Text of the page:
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Building a solid pine wood, finger jointed guitar amplifier for my Fender pro Jr.
Done the same way Leo Fender did back in 1946.
There is Nothing like the Warm sound of a pine wood cabinet!

Fender is a licensed trademark for FMIC Not to be affiliated with ampRiser or instructables.com

Step 1: Measuring the four sections to be cut

The Fender pro jr. cabinet measures 14 1/2" H x 15 1/4" W x 8 3/4" D
I wanted the wood grain to match throughout the cabinet,
After purchasing a piece of select pine wood 1" thick 10" wide and 8' in length,
I carefully marked the 4 sections to be cut at 14.5" then 15.25" then 14.5" then 15.25"
Measure Twice CUT Once! Make sure to always were proper safety glasses and
read and understand the proper use of your power tools!
I used my radial arm saw to cut the sections.

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butt joints with bracing all around will do just as well<br><br>real simple too. and don't even need a buncha clamps, just glue and NAIL (mesa does it that way, and they've got the beefiest cab builds of the big brands)<br><br>bracing butt joints is simple:<br><br>&gt; 1 2 2 2 2<br> 1 3 &lt;<br> 1 ^<br> 1<br><br>1, 2 - side boards<br>3 - brace board<br>^,&lt;,&gt; - nails with directional vector<br><br>glue &amp; nail the brace FIRST, and to board #1 (offset) for a good butt joint with two planes of attachment &amp; double the glue-up surface<br><br>important: use a &quot;true&quot; board for bracing... poplar dowels are crap to be avoided. maple can be nice but is crazy hard, difficult to nail, can break improperly/unpiloted screws, and weighs a ton. ALDER is your friend<br><br>if you can't find 1x1 (real 0.75x0.75&quot;) alder, go with 2x1 (1.5x0.75&quot;) and this pattern:<br><br> 1<br> 1<br> 1 3 &lt;<br> 1 3 &lt;<br> &gt;1 2 2 2 2<br> ^<br>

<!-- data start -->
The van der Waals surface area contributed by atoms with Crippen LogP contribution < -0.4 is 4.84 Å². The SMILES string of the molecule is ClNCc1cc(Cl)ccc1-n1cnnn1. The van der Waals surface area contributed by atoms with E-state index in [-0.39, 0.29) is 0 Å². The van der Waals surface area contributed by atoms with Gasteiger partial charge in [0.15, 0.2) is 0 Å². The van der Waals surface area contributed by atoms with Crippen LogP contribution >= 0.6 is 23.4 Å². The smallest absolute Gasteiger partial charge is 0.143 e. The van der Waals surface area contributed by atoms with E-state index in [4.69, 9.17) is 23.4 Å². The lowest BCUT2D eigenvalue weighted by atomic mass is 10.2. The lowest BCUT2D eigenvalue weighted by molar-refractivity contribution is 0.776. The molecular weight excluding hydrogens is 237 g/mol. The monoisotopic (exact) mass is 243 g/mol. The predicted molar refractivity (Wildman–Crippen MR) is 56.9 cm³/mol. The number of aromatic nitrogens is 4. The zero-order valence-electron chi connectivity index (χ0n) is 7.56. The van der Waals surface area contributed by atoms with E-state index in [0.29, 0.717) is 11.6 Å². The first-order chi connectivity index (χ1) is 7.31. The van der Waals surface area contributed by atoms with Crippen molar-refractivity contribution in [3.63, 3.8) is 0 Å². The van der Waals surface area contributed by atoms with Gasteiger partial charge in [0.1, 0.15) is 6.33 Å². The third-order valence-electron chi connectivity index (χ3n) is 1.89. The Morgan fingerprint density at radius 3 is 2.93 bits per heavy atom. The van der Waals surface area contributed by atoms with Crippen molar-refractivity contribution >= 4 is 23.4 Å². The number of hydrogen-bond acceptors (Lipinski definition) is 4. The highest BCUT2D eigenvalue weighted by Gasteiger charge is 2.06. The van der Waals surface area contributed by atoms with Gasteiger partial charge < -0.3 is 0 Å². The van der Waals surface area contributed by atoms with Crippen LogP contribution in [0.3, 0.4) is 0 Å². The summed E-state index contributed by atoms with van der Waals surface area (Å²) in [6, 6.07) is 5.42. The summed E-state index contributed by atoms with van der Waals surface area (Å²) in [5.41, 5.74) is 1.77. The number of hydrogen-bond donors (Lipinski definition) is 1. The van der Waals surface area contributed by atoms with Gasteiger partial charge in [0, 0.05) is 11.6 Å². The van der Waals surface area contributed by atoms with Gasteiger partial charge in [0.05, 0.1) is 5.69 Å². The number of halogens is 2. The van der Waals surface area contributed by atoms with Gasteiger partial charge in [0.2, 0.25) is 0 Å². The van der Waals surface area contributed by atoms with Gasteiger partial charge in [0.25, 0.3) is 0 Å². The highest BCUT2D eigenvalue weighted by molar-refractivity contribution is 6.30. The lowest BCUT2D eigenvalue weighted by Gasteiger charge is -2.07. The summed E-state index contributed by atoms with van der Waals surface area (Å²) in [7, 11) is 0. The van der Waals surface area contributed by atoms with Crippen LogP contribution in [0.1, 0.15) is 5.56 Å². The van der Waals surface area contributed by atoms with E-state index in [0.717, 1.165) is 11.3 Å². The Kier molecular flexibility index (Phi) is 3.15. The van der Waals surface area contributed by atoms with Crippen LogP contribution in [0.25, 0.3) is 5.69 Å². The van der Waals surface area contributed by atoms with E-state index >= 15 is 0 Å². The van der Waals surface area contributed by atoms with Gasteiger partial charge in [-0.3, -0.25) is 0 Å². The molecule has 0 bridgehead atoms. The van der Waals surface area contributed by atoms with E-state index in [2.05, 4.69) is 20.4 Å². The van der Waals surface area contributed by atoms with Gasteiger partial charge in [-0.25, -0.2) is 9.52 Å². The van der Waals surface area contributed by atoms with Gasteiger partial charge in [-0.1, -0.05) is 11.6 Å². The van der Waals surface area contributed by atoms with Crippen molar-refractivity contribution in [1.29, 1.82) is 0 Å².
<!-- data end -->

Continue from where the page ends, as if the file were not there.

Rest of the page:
<p>I plan on doing it this way, with butt joints. The only issue I see is the nails need to be placed so that when the route (round over) is done the bit does not hit the nails.</p>
Arghh...<br><br>1 2222<br>1 3<br>1(3)<br>1
<p>This is great! I'm just about to get started building a cab for a valve amp I made and this instructable is very helpful. Thanks for posting, and great job on some really neat jointing :)</p>
from one guitarist to another....I tip my hat to you.<br>excellent craftmanship!
<p>Question....and if I missed it somewhere in the instructable I apologize. But what's up with the bottom cabinet in the heading picture up there? Looks like a piece of wood obstructing the speaker grille on bottom. Is that the case?</p>
Right now I have a danelectro honytone amp that I am going to make a wooden cabinet for. Your instructable used a thickness of 1&quot;. For a mini amp would I have to dial back the thickness?
Where did you find the routing template and how much was is? Thanks chad
Sorry for the delay, havent been here in a while?<br><br>I bought the Box Joint Router Template and Jig at...<br><br>harborfreight.com<br><br>4 about $40.00?<br>
Very nice work.
very nice good craftsmanship &nbsp;
This is very nice, and complete enough for someone to follow and duplicate. <br/><br/>One minor point: it looks like you uploaded all your photos at the beginning (certainly much easier :-). Unfortunately, that has the side effect of also attaching all of those pictures to your introduction. You may want to remove the &quot;in process&quot; pictures from that step (it won't affect where they are in the rest of the I'ble), leaving only the beautiful finish product.<br/><br/>If you're not familiar with the (slightly weird) markup I'bles uses, you could replace your all caps with either italics, putting two apostrophes before and after the text, <em>like this</em>:<br/><pre> &apos;&apos;like this&apos;&apos;</pre>or with bold face, using three apostrophes, <strong>like this</strong>:<br/><pre> &apos;&apos;&apos;like this&apos;&apos;&apos;</pre>

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Bio: Journeyman electrician, Musician, woodworker, and Inventor.
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